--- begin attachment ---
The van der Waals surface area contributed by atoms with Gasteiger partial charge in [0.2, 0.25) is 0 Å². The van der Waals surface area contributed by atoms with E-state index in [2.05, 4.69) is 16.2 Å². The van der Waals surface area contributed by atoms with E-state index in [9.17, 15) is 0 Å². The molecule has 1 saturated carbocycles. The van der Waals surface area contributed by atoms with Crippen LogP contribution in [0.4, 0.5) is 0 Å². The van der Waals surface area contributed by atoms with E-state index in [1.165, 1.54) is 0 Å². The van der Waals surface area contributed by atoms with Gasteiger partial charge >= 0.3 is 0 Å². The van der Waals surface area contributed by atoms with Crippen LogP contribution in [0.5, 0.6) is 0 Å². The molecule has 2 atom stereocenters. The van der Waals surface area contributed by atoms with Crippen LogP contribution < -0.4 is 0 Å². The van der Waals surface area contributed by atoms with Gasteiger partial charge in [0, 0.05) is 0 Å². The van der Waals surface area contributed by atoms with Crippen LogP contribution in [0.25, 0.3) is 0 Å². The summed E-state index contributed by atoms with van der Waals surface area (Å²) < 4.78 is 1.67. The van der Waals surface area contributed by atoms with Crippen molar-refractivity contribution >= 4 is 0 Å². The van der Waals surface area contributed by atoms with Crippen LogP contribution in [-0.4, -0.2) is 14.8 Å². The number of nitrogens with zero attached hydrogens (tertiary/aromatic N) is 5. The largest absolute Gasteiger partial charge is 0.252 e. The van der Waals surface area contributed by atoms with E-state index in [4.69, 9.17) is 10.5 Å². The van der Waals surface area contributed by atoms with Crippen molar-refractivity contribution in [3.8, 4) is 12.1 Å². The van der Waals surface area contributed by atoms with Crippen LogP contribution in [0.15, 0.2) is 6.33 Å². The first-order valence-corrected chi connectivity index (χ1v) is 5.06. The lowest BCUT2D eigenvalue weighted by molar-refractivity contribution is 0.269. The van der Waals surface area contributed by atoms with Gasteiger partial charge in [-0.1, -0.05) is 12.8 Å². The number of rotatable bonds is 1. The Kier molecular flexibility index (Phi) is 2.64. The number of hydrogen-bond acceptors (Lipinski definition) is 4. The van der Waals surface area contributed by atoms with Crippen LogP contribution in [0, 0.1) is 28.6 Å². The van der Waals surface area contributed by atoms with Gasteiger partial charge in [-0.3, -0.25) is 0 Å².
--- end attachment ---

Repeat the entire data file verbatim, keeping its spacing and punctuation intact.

The van der Waals surface area contributed by atoms with Gasteiger partial charge in [0.2, 0.25) is 0 Å². The van der Waals surface area contributed by atoms with E-state index in [2.05, 4.69) is 16.2 Å². The van der Waals surface area contributed by atoms with E-state index in [9.17, 15) is 0 Å². The molecule has 1 saturated carbocycles. The van der Waals surface area contributed by atoms with Crippen LogP contribution in [0.4, 0.5) is 0 Å². The van der Waals surface area contributed by atoms with E-state index in [1.165, 1.54) is 0 Å². The van der Waals surface area contributed by atoms with Gasteiger partial charge >= 0.3 is 0 Å². The van der Waals surface area contributed by atoms with Crippen LogP contribution in [0.5, 0.6) is 0 Å². The molecule has 2 atom stereocenters. The van der Waals surface area contributed by atoms with Crippen LogP contribution < -0.4 is 0 Å². The van der Waals surface area contributed by atoms with Gasteiger partial charge in [0, 0.05) is 0 Å². The van der Waals surface area contributed by atoms with Crippen LogP contribution in [0.25, 0.3) is 0 Å². The summed E-state index contributed by atoms with van der Waals surface area (Å²) < 4.78 is 1.67. The van der Waals surface area contributed by atoms with Crippen molar-refractivity contribution >= 4 is 0 Å². The van der Waals surface area contributed by atoms with Crippen LogP contribution in [-0.4, -0.2) is 14.8 Å². The number of nitrogens with zero attached hydrogens (tertiary/aromatic N) is 5. The largest absolute Gasteiger partial charge is 0.252 e. The van der Waals surface area contributed by atoms with E-state index in [4.69, 9.17) is 10.5 Å². The van der Waals surface area contributed by atoms with Crippen molar-refractivity contribution in [3.8, 4) is 12.1 Å². The van der Waals surface area contributed by atoms with Crippen LogP contribution in [0.15, 0.2) is 6.33 Å². The first-order valence-corrected chi connectivity index (χ1v) is 5.06. The lowest BCUT2D eigenvalue weighted by molar-refractivity contribution is 0.269. The van der Waals surface area contributed by atoms with Gasteiger partial charge in [-0.1, -0.05) is 12.8 Å². The number of rotatable bonds is 1. The Kier molecular flexibility index (Phi) is 2.64. The number of hydrogen-bond acceptors (Lipinski definition) is 4. The van der Waals surface area contributed by atoms with Crippen LogP contribution in [0, 0.1) is 28.6 Å². The van der Waals surface area contributed by atoms with Gasteiger partial charge in [-0.3, -0.25) is 0 Å².